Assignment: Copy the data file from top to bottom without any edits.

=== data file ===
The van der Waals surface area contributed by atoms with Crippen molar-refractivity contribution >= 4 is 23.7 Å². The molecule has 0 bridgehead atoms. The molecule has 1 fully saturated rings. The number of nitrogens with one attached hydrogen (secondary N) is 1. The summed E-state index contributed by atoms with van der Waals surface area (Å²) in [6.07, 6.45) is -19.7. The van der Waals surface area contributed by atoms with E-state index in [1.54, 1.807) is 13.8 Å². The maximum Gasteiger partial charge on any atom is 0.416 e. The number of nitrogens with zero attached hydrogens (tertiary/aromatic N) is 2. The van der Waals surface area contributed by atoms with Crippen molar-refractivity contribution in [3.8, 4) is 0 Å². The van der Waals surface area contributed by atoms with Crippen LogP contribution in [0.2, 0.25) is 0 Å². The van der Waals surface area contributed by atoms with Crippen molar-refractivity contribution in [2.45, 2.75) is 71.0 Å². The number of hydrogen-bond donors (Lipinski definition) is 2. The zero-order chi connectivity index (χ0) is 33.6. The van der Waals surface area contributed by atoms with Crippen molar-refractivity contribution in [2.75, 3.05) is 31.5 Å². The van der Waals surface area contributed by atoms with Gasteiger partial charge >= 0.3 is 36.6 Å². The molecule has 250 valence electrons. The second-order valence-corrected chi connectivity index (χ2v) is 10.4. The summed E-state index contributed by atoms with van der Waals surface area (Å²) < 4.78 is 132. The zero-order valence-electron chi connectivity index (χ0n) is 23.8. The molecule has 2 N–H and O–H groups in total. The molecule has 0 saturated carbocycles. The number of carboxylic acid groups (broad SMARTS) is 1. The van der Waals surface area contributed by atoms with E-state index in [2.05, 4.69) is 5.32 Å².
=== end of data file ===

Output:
The van der Waals surface area contributed by atoms with Crippen molar-refractivity contribution >= 4 is 23.7 Å². The molecule has 0 bridgehead atoms. The molecule has 1 fully saturated rings. The number of nitrogens with one attached hydrogen (secondary N) is 1. The summed E-state index contributed by atoms with van der Waals surface area (Å²) in [6.07, 6.45) is -19.7. The van der Waals surface area contributed by atoms with E-state index in [1.54, 1.807) is 13.8 Å². The maximum Gasteiger partial charge on any atom is 0.416 e. The number of nitrogens with zero attached hydrogens (tertiary/aromatic N) is 2. The van der Waals surface area contributed by atoms with Crippen molar-refractivity contribution in [3.8, 4) is 0 Å². The van der Waals surface area contributed by atoms with Crippen LogP contribution in [0.2, 0.25) is 0 Å². The van der Waals surface area contributed by atoms with Crippen molar-refractivity contribution in [2.45, 2.75) is 71.0 Å². The number of hydrogen-bond donors (Lipinski definition) is 2. The zero-order chi connectivity index (χ0) is 33.6. The van der Waals surface area contributed by atoms with Crippen molar-refractivity contribution in [2.75, 3.05) is 31.5 Å². The van der Waals surface area contributed by atoms with Gasteiger partial charge >= 0.3 is 36.6 Å². The molecule has 250 valence electrons. The second-order valence-corrected chi connectivity index (χ2v) is 10.4. The summed E-state index contributed by atoms with van der Waals surface area (Å²) < 4.78 is 132. The zero-order valence-electron chi connectivity index (χ0n) is 23.8. The molecule has 2 N–H and O–H groups in total. The molecule has 0 saturated carbocycles. The number of carboxylic acid groups (broad SMARTS) is 1. The van der Waals surface area contributed by atoms with E-state index in [2.05, 4.69) is 5.32 Å².